For a while, it looked like the person in Washington best equipped to force such change was Rep. Porter Goss (R-Fla.), one of only two members of Congress with career experience in intelligence (he was a CIA case officer in the 1960s). As chair of the House Intelligence Committee, Goss had the institutional power needed to hold hearings, compel answers, and reshape policy. Known as a pragmatist, he had the trust of Democratic members for working in a bipartisan, independent manner. And he had a partner for reform in Rep. Jane Harman (D-Calif.), the committee’s centrist, pro-defense ranking minority member. While tough questions or aggressive investigations might have discomfited his party’s leadership, there was strong reason to believe that Porter Goss would demonstrate the courage to put national security above party politics.
Alas, future history books are not likely to cast Goss as a hero of the post-9/11 drama. Over the last year, Goss has failed to be much of a force for intelligence oversight. These days, if there’s fresh thinking about intelligence reform or a penetrating hearing taking place, you can be sure that it’s not happening at the House Intelligence Committee. While the Senate Intelligence Committee, chaired by staunchly conservative Sen. Pat Roberts (R-Kan.), managed to produce a bipartisan report on Iraq intelligence widely praised even among those who thought it could have gone further, Goss’s committee has been practically somnambulant. Instead, the House chairman has alienated his colleagues across the aisle and become one of the Hill’s most reliable conduits for the White House line of the day.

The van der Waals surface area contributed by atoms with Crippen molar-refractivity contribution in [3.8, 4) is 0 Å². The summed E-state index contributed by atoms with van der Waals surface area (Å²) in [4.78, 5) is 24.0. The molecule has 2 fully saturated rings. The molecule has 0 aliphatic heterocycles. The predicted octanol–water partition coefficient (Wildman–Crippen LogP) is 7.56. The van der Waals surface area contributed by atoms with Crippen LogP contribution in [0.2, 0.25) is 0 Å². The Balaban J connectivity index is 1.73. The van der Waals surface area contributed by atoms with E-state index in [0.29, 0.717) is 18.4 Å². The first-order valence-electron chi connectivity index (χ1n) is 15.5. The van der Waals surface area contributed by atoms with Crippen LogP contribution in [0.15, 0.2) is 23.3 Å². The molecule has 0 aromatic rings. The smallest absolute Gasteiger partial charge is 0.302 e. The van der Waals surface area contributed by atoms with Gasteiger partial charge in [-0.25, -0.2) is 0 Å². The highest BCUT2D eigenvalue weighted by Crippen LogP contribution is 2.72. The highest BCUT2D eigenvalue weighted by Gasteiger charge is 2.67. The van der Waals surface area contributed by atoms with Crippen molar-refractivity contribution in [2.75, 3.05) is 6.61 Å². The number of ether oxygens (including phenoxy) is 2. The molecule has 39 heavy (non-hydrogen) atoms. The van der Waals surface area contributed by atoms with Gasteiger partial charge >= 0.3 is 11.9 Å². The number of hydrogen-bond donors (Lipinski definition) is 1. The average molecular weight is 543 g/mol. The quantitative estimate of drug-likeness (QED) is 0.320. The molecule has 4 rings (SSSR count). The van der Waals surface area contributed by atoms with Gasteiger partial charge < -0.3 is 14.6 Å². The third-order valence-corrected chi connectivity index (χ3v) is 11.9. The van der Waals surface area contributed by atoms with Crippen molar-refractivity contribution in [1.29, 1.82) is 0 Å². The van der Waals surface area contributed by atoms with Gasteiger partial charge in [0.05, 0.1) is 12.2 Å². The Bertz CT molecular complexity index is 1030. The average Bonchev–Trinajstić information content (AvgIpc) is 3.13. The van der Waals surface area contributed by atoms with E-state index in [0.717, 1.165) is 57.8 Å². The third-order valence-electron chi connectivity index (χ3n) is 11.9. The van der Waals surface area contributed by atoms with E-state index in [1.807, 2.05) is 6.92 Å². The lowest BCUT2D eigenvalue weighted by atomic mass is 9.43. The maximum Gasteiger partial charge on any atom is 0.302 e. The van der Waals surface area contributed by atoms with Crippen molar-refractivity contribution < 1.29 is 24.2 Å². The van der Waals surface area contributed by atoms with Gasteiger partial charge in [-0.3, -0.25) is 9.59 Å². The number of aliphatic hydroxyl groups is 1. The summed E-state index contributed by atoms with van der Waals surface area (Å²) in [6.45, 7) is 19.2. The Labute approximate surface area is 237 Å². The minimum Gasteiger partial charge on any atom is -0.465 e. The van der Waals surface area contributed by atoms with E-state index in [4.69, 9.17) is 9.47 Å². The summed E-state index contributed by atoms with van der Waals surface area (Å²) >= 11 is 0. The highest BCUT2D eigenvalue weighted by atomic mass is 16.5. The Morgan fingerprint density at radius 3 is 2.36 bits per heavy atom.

Despite, or rather because of, this record, Goss was nominated by President Bush last month to be CIA director. The congressman had known he was on the White House’s short list for the post, and coyly hinted interest in it, long before George Tenet resigned in June. And he has acted accordingly, running interference for the Bush administration, forestalling the sorts of inquiries, and ducking the kinds of questions that might reflect negatively on the president’s national security record during an election year. In other words, he’s become exactly the kind of operator that plagues our intelligence apparatus: a career-obsessed bureaucrat prone to indulging the White House even at the expense of the national interest. You can take the spook out of the CIA, it turns out. But you can’t take the CIA out of the spook.